Tighe Architecture

Tighe Architecture

Los Angeles, CA


TRAHAN RANCH Austin, Texas

The 3,200 sq. ft. residential project is suited situated in the heart of Texas Hill Country on a 14- acre sloped site with native oaks, natural springs and unobstructed views. The layout of the house is a direct response to the site conditions. The plan is organized to experience the many features of the landscape, including a panoramic view that spans 260-degrees.. The buildings are nestled into the brow of the hill and have an unassuming appearace when seen from a distance.

The architecture explores a series of counterpoints including heavy and light, front and back, open and closed and contemporary and vernacular. The groudned front is composed of heavy materials rising from the earth in sharp contrast to the more ephemeral back. The structure rises and becomes lighter at the down-slope side of the house as it opens to the landscape. The main house is a contemporary interpretation of Texas Hill Country post-and-beam constrcution that exploits regional materials and the expertise of local trades-people. The spaces of the main house flow from one to the other without doors while the guest room appendage is a more traditional layout.

The environmentally mindful design includes a hydronically-heate concrete slab on grade. The concrete foundation and walls provide high thermal mass. Large overhangs and covered walkways offer protection from the sun and cross- ventilation is used. Natural materials are used throughout including concrete, steel, stone and metals. Texas Hill Country limestone was chosen from the site to create the oversized Rumford fireplace that is central to the living space. An arbor connects building components and functions as an armature for solar photovoltaic panels that provide power for the property. The landscape consists of regional drought- tolerant plants that are native to the area and the local ecosystem.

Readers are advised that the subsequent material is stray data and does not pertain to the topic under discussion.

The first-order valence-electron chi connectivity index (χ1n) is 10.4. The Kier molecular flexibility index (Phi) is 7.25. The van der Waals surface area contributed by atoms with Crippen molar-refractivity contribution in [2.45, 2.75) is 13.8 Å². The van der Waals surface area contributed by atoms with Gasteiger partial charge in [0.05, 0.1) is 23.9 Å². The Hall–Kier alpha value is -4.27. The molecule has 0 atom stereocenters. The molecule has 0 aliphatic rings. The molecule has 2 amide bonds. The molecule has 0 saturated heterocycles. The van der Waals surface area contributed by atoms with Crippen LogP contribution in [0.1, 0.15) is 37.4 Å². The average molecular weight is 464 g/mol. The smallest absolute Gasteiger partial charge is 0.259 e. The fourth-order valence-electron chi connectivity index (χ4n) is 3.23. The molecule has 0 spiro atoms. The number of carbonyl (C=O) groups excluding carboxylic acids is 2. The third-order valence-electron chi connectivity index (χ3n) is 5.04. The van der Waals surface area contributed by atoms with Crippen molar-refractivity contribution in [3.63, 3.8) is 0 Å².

The steel frame structure is a kit of parts prefabricated in a shop and erected on-site. The steel pieces attach to a series of exposed board-formed reinforced concrete pylons that are a vertical extension of the foundation

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Status: Built